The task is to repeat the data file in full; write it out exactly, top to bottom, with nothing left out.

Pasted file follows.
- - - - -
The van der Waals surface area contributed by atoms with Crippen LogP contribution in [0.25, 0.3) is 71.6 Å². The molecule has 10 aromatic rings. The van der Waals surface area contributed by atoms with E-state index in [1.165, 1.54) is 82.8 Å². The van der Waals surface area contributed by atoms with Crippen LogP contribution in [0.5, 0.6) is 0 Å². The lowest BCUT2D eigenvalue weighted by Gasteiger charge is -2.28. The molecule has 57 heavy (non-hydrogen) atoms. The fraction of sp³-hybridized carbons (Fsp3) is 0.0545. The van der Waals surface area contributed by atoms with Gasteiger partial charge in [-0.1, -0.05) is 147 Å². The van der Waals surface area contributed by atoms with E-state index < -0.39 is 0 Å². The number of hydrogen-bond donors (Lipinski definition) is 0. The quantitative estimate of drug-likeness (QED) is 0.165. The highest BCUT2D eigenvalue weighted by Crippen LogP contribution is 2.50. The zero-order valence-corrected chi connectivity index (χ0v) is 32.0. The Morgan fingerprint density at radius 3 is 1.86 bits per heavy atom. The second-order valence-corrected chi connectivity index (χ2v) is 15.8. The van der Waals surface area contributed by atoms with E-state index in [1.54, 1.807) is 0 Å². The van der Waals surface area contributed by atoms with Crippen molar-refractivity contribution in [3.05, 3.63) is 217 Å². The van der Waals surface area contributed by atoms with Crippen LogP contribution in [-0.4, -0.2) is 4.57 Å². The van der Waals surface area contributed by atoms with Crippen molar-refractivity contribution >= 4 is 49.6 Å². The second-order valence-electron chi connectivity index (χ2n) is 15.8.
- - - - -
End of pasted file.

The van der Waals surface area contributed by atoms with Crippen LogP contribution in [0.25, 0.3) is 71.6 Å². The molecule has 10 aromatic rings. The van der Waals surface area contributed by atoms with E-state index in [1.165, 1.54) is 82.8 Å². The van der Waals surface area contributed by atoms with Crippen LogP contribution in [0.5, 0.6) is 0 Å². The lowest BCUT2D eigenvalue weighted by Gasteiger charge is -2.28. The molecule has 57 heavy (non-hydrogen) atoms. The fraction of sp³-hybridized carbons (Fsp3) is 0.0545. The van der Waals surface area contributed by atoms with Gasteiger partial charge in [-0.1, -0.05) is 147 Å². The van der Waals surface area contributed by atoms with E-state index < -0.39 is 0 Å². The number of hydrogen-bond donors (Lipinski definition) is 0. The quantitative estimate of drug-likeness (QED) is 0.165. The highest BCUT2D eigenvalue weighted by Crippen LogP contribution is 2.50. The zero-order valence-corrected chi connectivity index (χ0v) is 32.0. The Morgan fingerprint density at radius 3 is 1.86 bits per heavy atom. The second-order valence-corrected chi connectivity index (χ2v) is 15.8. The van der Waals surface area contributed by atoms with E-state index in [1.54, 1.807) is 0 Å². The van der Waals surface area contributed by atoms with Crippen molar-refractivity contribution in [3.05, 3.63) is 217 Å². The van der Waals surface area contributed by atoms with Crippen LogP contribution in [-0.4, -0.2) is 4.57 Å². The van der Waals surface area contributed by atoms with Crippen molar-refractivity contribution >= 4 is 49.6 Å². The second-order valence-electron chi connectivity index (χ2n) is 15.8.